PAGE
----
Durbin Highlights Resilience of Ukrainian People Amid Putin's War

WASHINGTON  In a speech on the Senate floor today, U.S. Senate Majority Whip Dick Durbin (D-IL), Co-Chair of the Senate Ukraine Caucus and Chair of the Senate Judiciary Committee, reflected on the resilience of the Ukrainian people and continued allied unity amid Putin’s unprovoked and illegal war. Yesterday, Durbin hosted members of the Ukrainian Parliament to receive an update on Putin’s war, and discuss calls for a special tribunal to hold Russian leaders accountable for the crime of aggression. Durbin was also joined by Ukrainian Ambassador-at-Large, Anton Korynevych.

Durbin said, “It’s been nearly 10 months since that cold, dark morning when I was in the departure area of Vilnius, Lithuania, with my colleague, Chris Coons. We watched on TV as Russia attempted to seize another sovereign country in the heart of Europe.  I will never forget those early scenes of Putin’s horror unleashed against Ukraine… But Putin and his henchmen failed miserably at understanding Ukraine and understanding their resolve to halt him and his brutality. His initial ploy to quickly topple Ukraine's democratic government and replace it with a puppet failed immediately, and other Russian military advances in eastern and southern Ukraine have been rolled back.”

Yesterday, Durbin met with United States Ambassador to the United Nations Linda Thomas-Greenfield to discuss the UN’s response to the war in Ukraine. The UN Human Rights Council established an independent international commission of inquiry into the war and the prosecutor of the International Criminal Court opened an investigation for war crimes and crimes against humanity. During his speech, Durbin praised Ambassador Thomas-Greenfield for her leadership and expertise.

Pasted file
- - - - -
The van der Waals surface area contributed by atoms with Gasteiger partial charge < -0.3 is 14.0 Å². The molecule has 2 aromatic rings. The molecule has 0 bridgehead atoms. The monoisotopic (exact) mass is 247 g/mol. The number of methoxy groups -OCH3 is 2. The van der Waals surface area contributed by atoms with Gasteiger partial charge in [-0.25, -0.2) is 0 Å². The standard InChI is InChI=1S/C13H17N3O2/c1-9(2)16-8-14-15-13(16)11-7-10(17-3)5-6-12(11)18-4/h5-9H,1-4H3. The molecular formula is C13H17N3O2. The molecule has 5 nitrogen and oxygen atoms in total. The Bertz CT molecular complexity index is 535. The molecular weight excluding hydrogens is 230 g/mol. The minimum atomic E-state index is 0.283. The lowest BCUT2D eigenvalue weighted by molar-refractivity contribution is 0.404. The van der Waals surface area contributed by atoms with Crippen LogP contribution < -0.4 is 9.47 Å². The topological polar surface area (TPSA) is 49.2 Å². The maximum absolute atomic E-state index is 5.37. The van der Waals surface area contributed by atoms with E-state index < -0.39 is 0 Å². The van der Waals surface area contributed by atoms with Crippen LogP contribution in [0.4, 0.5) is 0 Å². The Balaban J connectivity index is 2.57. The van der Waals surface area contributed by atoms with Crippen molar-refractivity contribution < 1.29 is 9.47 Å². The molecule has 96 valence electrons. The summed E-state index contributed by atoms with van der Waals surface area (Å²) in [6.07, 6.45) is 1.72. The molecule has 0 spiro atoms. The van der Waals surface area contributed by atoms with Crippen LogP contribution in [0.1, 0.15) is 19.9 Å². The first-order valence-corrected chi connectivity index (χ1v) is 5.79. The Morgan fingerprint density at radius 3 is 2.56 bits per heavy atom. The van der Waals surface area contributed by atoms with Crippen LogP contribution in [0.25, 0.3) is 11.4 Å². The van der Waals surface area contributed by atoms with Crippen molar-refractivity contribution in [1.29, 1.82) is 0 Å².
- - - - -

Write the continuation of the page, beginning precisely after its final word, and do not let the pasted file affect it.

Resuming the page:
Durbin continued, “We're lucky to have her. She is truly a skillful, experienced, and talented person. She reminded me that earlier this year, more than 140 UN member states voted overwhelmingly in support of a resolution that deplored, in the strongest terms, Putin’s aggression.  It also affirmed the international community’s commitment to the sovereignty, independence, unity, and territorial integrity of Ukraine.  Only five nations—the world’s worst dictatorships—aligned with Putin to vote against the measure, a reminder that Putin has utterly failed in pursing his twisted nostalgia for Soviet tyranny.”  

Durbin and Senator Chuck Grassley (R-IA) introduced the bipartisan, bicameral Justice for Victims of War Crimes Act, legislation that updates the current war crimes statute to enable prosecution of foreign war criminals in the United States regardless of the location or targets of their atrocities. The bill also extends the statute of limitations for war crimes discovered years after they occur.

Durbin also praised President Biden, Secretary of State Antony Blinken, and Defense Secretary Lloyd Austin for their strategic leadership to push back against Putin. The U.S. and several key allies have imposed sanctions on nearly 8,400 Russian individuals, 1,500 Russian entities, and 100 Russian vessels. 

Durbin also spoke on the atrocities committed by Putin against the Ukrainian people. He showed photos of the damage and despair Russia has caused.

“It can be easy to get impatient, even despair, as Ukraine faces continued Russian bombardment of civilian targets—and in many cases war crimes specifically designed to terrorize civilian populations,”Durbin said.  “Just look at these recent photos—one of UN High Commissioner for Human Rights, Volker Turk, speaking with human rights defenders in an underground shelter during a recent airstrike alert in Kyiv.  And another of a child hauntingly looking on a damaged school… Ukrainian civil servants are working around the clock to restore access to electricity, water, and heat and to allow hospitals and schools to function.  The continued unified support and military assistance of NATO has been invaluable in providing this aid.”

Durbin concluded his speech by showing members of Ukraine’s National Philharmonic performing in a dark theater in Kyiv on Tuesday, lit by battery-powered lanterns onstage as a symbol of the Ukrainian people’s resilience and determination. 

“Russia will fail,” Durbin concluded.

Video of Durbin’s remarks on the Senate floor is available here.

Audio of Durbin’s remarks on the Senate floor is available here.

Footage of Durbin’s remarks on the Senate floor is available here for TV Stations.